~Written By- Sarah Bustamante
If you’ve ever tried to sit down, close your eyes, and quiet your mind, you may have noticed how difficult it can be. I describe it sometimes as a feeling of wanting to jump out of my skin! But how does it get to this point? How does it become so difficult to sit and listen? How does something that sounds so simple, become so complicated? And even if it were easy to sit and listen, would we even know how to begin to decipher all the messages showing up? Our minds and bodies become so loud that they almost seem to scream with racing thoughts and bodily buzzes when all we want to do is relax and find calm. Even when we think that a nice trip out-of- town and into the outdoors will ease our untamed minds, we take that serene hike up to the top of a beautiful mountain only to find that the buzz is still with us and we are still unable to connect with ourselves, let alone, with nature.
Sometimes the buzzing messages are subtle, and sometimes they are loud and clear. Sometimes it takes an illness or a trauma to remind us of what’s important in our lives. We get away from ourselves and further and further off path until we don’t even recognize that a path is there. Pain and illness have a way of driving us back into ourselves, forcing us to read the signs that we missed along the way, shouting “LOOK! I’M HERE!”
When we listen to these headlines, we are more likely to stay on our path. Like when we follow road signs we stay on course and make it to our destination safely. But when we never slow down, never stop when the signs say stop, never take caution when the sign is flashing yellow, we end up veering way off course and finding our sense of self to feel disorienting, not knowing which way is up, and feeling as if something is missing from our lives. Returning to practice is like reading the signs, or listening to the GPS tell us the right way to go.
Often times, we don’t heed the headlines (the directions) until we are headed off the edge of the cliff. Maybe this edge manifests itself as intense pain, illness, trauma, the death of a loved one, a natural disaster that sweeps away life as we know it, or a business decision gone horribly wrong. However it shows up, sometimes our bodies scream so loudly to be heard, that if we don’t listen in a gradual, quiet sort of a way on a regular basis, then the listening doesn’t happen until we are in such agony that it’s impossible not to listen. We are forced to bring everything in our lives to a halt, where a flashing red neon arrow says, “LOOK! SEE ME! I’M HERE! PAY ATTENTION!”, and we come to find that we are way off course.
In an eye-opening TED talk by Dr. Neha Sangwin, she explains that she would repeatedly see people coming into the emergency room with the same recurring problems and felt exhausted and discouraged with treating people after they were past the point of preventative care. She noticed that when many patients had reached this point of extreme vulnerability, that they sometimes gained very new and profound perspectives about their lives. To better understand how these patients ended up in her care, she began to ask them four simple questions the night before she discharged them from recovery, “why you?”, “why this ailment?”,”why now in your life?”, and “are there any messages that you’re getting from this?”.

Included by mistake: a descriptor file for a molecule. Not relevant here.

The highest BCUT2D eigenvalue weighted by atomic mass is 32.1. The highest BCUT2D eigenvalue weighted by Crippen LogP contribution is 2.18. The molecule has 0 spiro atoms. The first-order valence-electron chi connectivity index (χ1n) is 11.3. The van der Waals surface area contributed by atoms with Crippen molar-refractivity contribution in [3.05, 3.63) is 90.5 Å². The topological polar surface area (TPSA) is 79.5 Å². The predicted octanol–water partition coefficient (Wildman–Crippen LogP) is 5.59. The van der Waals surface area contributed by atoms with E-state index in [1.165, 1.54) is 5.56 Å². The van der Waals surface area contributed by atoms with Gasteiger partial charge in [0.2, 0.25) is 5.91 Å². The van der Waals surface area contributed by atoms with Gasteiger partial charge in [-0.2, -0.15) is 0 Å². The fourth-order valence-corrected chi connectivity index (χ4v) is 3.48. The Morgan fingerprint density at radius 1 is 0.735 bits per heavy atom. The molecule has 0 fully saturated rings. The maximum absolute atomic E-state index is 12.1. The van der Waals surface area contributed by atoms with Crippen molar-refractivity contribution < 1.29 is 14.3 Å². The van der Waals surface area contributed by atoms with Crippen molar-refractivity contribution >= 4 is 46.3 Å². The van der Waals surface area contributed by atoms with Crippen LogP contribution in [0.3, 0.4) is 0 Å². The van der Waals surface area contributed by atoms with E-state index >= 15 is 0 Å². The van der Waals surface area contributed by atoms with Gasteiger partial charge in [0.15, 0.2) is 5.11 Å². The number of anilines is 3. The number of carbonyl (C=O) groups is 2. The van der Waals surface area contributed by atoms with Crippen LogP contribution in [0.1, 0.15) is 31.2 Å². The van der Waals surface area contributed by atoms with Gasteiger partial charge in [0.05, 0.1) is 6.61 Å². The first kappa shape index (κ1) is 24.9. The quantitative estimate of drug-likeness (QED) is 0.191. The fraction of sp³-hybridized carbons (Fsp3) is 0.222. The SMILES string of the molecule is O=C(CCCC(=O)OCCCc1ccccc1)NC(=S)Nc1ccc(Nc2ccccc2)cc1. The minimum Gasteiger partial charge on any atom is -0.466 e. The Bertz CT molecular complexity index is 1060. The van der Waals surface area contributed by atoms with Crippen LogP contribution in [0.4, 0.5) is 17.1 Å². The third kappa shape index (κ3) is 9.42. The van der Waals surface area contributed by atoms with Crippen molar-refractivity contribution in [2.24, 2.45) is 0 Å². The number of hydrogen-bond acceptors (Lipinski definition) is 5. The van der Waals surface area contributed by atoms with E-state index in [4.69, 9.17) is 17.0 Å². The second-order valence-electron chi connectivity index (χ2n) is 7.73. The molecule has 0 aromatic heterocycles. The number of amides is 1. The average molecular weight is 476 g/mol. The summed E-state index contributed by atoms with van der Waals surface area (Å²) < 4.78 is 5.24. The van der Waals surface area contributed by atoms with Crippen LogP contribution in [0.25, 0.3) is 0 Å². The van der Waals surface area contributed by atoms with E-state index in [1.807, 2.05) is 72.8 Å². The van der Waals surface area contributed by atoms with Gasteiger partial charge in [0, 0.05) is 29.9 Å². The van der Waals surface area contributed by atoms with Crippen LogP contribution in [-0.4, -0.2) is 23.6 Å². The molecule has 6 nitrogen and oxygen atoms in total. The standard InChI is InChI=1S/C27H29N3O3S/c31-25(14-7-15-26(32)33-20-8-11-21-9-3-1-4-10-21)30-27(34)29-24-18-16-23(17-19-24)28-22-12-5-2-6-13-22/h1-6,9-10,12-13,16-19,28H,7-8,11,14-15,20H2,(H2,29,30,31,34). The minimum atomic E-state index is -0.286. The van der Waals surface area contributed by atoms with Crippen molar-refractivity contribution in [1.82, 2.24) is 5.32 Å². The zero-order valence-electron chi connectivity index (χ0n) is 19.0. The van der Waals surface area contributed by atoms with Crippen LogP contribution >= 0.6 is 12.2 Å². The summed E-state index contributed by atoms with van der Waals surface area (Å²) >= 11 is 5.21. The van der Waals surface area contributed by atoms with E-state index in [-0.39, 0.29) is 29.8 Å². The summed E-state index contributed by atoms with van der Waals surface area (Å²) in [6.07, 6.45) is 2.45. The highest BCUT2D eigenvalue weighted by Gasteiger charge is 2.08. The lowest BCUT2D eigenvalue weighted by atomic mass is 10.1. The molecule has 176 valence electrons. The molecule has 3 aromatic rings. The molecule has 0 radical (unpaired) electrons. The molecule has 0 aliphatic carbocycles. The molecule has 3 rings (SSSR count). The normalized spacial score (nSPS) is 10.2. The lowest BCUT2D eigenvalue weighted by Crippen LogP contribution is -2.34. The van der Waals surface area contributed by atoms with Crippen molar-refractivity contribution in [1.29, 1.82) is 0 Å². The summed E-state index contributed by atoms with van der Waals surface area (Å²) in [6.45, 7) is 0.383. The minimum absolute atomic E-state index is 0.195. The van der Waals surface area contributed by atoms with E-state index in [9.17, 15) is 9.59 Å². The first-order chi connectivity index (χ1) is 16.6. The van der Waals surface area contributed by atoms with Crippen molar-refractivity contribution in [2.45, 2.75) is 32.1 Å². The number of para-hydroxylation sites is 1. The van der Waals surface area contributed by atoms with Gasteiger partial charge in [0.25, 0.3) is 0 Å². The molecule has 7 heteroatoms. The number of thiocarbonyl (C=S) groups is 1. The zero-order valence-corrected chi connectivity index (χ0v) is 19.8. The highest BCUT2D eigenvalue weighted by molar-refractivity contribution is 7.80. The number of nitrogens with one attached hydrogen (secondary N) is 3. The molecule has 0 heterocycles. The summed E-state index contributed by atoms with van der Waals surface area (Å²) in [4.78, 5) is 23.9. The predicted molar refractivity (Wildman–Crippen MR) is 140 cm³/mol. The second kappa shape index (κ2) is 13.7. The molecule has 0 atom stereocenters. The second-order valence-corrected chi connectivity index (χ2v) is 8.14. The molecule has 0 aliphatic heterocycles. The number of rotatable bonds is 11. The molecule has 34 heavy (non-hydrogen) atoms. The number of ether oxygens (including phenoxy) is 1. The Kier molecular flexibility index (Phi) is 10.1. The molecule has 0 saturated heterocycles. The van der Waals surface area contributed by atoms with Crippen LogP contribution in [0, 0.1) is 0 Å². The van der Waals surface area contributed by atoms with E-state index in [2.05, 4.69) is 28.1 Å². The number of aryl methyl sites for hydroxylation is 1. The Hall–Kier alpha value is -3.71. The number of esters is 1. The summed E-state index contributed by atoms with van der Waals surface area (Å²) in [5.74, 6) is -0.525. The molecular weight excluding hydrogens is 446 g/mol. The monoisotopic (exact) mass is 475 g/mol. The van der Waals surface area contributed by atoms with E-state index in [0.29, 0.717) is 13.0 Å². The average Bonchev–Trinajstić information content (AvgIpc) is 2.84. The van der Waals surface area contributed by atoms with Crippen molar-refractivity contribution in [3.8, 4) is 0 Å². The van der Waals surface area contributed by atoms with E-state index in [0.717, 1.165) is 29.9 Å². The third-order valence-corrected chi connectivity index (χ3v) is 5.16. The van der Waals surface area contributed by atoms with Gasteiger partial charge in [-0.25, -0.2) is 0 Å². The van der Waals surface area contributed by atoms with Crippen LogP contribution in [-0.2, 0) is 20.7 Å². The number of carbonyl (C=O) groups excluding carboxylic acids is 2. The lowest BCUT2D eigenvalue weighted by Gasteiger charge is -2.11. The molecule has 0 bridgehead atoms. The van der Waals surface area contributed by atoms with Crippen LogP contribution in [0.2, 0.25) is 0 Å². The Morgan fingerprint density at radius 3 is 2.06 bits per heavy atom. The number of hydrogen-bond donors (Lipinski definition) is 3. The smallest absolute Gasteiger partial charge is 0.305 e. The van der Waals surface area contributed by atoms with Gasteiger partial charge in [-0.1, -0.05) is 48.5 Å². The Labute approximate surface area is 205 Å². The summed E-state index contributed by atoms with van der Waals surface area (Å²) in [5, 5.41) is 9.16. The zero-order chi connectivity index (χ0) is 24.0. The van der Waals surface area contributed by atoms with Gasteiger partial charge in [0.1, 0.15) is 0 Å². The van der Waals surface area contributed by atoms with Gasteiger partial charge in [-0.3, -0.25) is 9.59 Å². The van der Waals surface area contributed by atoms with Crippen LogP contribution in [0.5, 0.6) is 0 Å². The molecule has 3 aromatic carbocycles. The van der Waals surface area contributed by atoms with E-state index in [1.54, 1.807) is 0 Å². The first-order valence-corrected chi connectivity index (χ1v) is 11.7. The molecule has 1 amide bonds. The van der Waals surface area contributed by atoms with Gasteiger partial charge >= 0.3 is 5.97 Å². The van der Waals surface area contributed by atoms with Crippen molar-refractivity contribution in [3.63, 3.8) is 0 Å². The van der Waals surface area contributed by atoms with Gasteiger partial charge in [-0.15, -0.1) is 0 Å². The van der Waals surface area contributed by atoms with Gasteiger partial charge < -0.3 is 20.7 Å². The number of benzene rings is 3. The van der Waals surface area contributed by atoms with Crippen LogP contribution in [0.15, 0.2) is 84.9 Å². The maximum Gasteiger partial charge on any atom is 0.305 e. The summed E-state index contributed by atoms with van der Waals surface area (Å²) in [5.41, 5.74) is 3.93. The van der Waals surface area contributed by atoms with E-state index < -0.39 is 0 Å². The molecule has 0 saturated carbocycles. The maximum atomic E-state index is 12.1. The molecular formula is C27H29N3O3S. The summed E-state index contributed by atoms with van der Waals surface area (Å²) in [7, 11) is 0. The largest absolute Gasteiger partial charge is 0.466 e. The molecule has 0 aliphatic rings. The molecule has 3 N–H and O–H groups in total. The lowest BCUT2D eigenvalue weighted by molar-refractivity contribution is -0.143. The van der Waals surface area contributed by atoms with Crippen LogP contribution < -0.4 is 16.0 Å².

These are the kinds of questions Michael Lee, Founder of Phoenix Rising Yoga Therapy (PRYT), asked himself after he experienced a sort of revelation after an intense experience at his edge in triangle pose, which he speaks about in his book, Phoenix Rising Yoga Therapy: A Bridge from Body to Soul. Michael used some of the same types of questions when journaling about his post- triangle-pose experience, asking himself, “what really happened?”, “what did I feel?”, “what is the significance of this experience?”, “how does this affect my life?”, and “in what situations and when, have I felt this way before?”. Both Sangwin and Lee’s self-inquiry questions all boil down to some basic questions that humans have asked themselves over the course of human history, “who am I?”, “why am I?”, and “how am I meant to live?”.
Not only was it in having the experience itself that brought Dr. Sangwin’s patients and Michael to a point of new-found realization and clarity, but also in having someone witness their process. Where Phoenix Rising Yoga Therapy comes into play is when we don’t know where to begin to create this space for ourselves to sit and listen. Sometimes whatever is screaming at us, whether through depression, an illness, or a major life decision, can make us feel so worn out and exhausted that it’s hard to muster up the motivation and energy to drag ourselves to our mats to practice deep listening and self-inquiry. Additionally, sometimes it’s hard to receive any clear messages at all when our thoughts and sensations become so loud. This is when going to a Phoenix Rising Yoga class or scheduling a private appointment with Phoenix Rising Yoga Therapy Practitioner is of great benefit.
Phoenix Rising Yoga Therapy Teachers and Practitioners provide safety and support for you to hear your body’s messages, through non-judgmental witnessing, loving presence, and unconditional positive regard, offering you a mirror, so to speak, to decipher the meanings behind the messages, be they more subtle or loud and clear. Like Glinda telling Dorothy in The Wizard of Oz that she always had the power to go back home and that she had to find it within herself, PRYT Teachers and Practitioners offer a witness to your process, not veering you in one direction or another, but allowing you to find your own internal wisdom within and beyond that incessant, noisy, bodily buzz.